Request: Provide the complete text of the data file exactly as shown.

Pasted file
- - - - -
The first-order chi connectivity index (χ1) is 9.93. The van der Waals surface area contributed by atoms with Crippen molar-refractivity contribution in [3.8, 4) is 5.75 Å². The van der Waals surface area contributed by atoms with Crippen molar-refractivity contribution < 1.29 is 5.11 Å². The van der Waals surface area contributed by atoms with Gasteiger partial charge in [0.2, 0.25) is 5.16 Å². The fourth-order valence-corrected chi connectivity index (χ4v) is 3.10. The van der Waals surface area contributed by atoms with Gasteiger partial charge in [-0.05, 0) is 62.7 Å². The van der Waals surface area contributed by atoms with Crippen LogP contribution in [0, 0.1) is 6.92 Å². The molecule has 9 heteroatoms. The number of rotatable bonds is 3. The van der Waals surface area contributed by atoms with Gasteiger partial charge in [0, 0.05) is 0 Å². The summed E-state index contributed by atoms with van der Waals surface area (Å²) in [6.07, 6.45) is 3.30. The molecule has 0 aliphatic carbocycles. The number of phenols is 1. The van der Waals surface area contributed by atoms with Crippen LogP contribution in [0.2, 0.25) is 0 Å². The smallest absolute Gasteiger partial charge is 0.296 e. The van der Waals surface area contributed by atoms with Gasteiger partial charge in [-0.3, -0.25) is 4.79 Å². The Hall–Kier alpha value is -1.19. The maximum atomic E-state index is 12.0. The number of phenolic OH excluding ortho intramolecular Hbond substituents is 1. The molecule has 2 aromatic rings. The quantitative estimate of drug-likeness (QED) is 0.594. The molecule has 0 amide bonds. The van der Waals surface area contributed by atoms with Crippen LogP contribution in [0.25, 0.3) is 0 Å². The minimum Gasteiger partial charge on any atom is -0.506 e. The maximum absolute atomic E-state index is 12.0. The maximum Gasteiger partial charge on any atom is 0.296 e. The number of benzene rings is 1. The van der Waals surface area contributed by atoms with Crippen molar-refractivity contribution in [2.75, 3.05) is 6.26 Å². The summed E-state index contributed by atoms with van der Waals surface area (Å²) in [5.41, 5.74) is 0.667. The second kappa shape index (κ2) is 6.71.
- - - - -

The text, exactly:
The first-order chi connectivity index (χ1) is 9.93. The van der Waals surface area contributed by atoms with Crippen molar-refractivity contribution in [3.8, 4) is 5.75 Å². The van der Waals surface area contributed by atoms with Crippen molar-refractivity contribution < 1.29 is 5.11 Å². The van der Waals surface area contributed by atoms with Gasteiger partial charge in [0.2, 0.25) is 5.16 Å². The fourth-order valence-corrected chi connectivity index (χ4v) is 3.10. The van der Waals surface area contributed by atoms with Gasteiger partial charge in [-0.05, 0) is 62.7 Å². The van der Waals surface area contributed by atoms with Crippen LogP contribution in [0, 0.1) is 6.92 Å². The molecule has 9 heteroatoms. The number of rotatable bonds is 3. The van der Waals surface area contributed by atoms with Gasteiger partial charge in [0, 0.05) is 0 Å². The summed E-state index contributed by atoms with van der Waals surface area (Å²) in [6.07, 6.45) is 3.30. The molecule has 0 aliphatic carbocycles. The number of phenols is 1. The van der Waals surface area contributed by atoms with Crippen LogP contribution in [0.2, 0.25) is 0 Å². The smallest absolute Gasteiger partial charge is 0.296 e. The van der Waals surface area contributed by atoms with Gasteiger partial charge in [-0.3, -0.25) is 4.79 Å². The Hall–Kier alpha value is -1.19. The maximum atomic E-state index is 12.0. The number of phenolic OH excluding ortho intramolecular Hbond substituents is 1. The molecule has 2 aromatic rings. The quantitative estimate of drug-likeness (QED) is 0.594. The molecule has 0 amide bonds. The van der Waals surface area contributed by atoms with Crippen LogP contribution in [0.25, 0.3) is 0 Å². The minimum Gasteiger partial charge on any atom is -0.506 e. The maximum absolute atomic E-state index is 12.0. The maximum Gasteiger partial charge on any atom is 0.296 e. The number of benzene rings is 1. The van der Waals surface area contributed by atoms with Crippen molar-refractivity contribution in [2.75, 3.05) is 6.26 Å². The summed E-state index contributed by atoms with van der Waals surface area (Å²) in [5.41, 5.74) is 0.667. The second kappa shape index (κ2) is 6.71.